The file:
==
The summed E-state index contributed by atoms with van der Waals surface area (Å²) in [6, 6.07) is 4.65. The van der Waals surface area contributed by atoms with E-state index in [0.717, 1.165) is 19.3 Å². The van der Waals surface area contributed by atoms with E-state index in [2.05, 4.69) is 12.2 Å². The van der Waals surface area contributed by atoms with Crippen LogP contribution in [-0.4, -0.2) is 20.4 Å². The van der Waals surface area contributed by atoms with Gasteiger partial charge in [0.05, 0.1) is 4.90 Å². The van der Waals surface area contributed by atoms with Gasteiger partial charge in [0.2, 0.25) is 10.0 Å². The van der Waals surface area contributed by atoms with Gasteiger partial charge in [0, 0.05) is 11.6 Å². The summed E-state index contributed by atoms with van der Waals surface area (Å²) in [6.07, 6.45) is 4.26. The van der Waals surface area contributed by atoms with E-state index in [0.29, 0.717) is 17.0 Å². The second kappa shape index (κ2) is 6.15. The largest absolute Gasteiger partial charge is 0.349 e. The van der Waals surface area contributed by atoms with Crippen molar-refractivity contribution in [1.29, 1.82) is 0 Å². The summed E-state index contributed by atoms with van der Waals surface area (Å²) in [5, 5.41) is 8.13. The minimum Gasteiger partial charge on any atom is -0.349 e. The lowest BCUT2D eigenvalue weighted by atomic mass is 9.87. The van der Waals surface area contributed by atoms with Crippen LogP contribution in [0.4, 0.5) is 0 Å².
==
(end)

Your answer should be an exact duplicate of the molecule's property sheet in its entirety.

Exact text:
The summed E-state index contributed by atoms with van der Waals surface area (Å²) in [6, 6.07) is 4.65. The van der Waals surface area contributed by atoms with E-state index in [0.717, 1.165) is 19.3 Å². The van der Waals surface area contributed by atoms with E-state index in [2.05, 4.69) is 12.2 Å². The van der Waals surface area contributed by atoms with Crippen LogP contribution in [-0.4, -0.2) is 20.4 Å². The van der Waals surface area contributed by atoms with Gasteiger partial charge in [0.05, 0.1) is 4.90 Å². The van der Waals surface area contributed by atoms with Gasteiger partial charge in [0.2, 0.25) is 10.0 Å². The van der Waals surface area contributed by atoms with Gasteiger partial charge in [0, 0.05) is 11.6 Å². The summed E-state index contributed by atoms with van der Waals surface area (Å²) in [6.07, 6.45) is 4.26. The van der Waals surface area contributed by atoms with E-state index in [0.29, 0.717) is 17.0 Å². The second kappa shape index (κ2) is 6.15. The largest absolute Gasteiger partial charge is 0.349 e. The van der Waals surface area contributed by atoms with Crippen molar-refractivity contribution in [1.29, 1.82) is 0 Å². The summed E-state index contributed by atoms with van der Waals surface area (Å²) in [5, 5.41) is 8.13. The minimum Gasteiger partial charge on any atom is -0.349 e. The lowest BCUT2D eigenvalue weighted by atomic mass is 9.87. The van der Waals surface area contributed by atoms with Crippen LogP contribution in [0.4, 0.5) is 0 Å².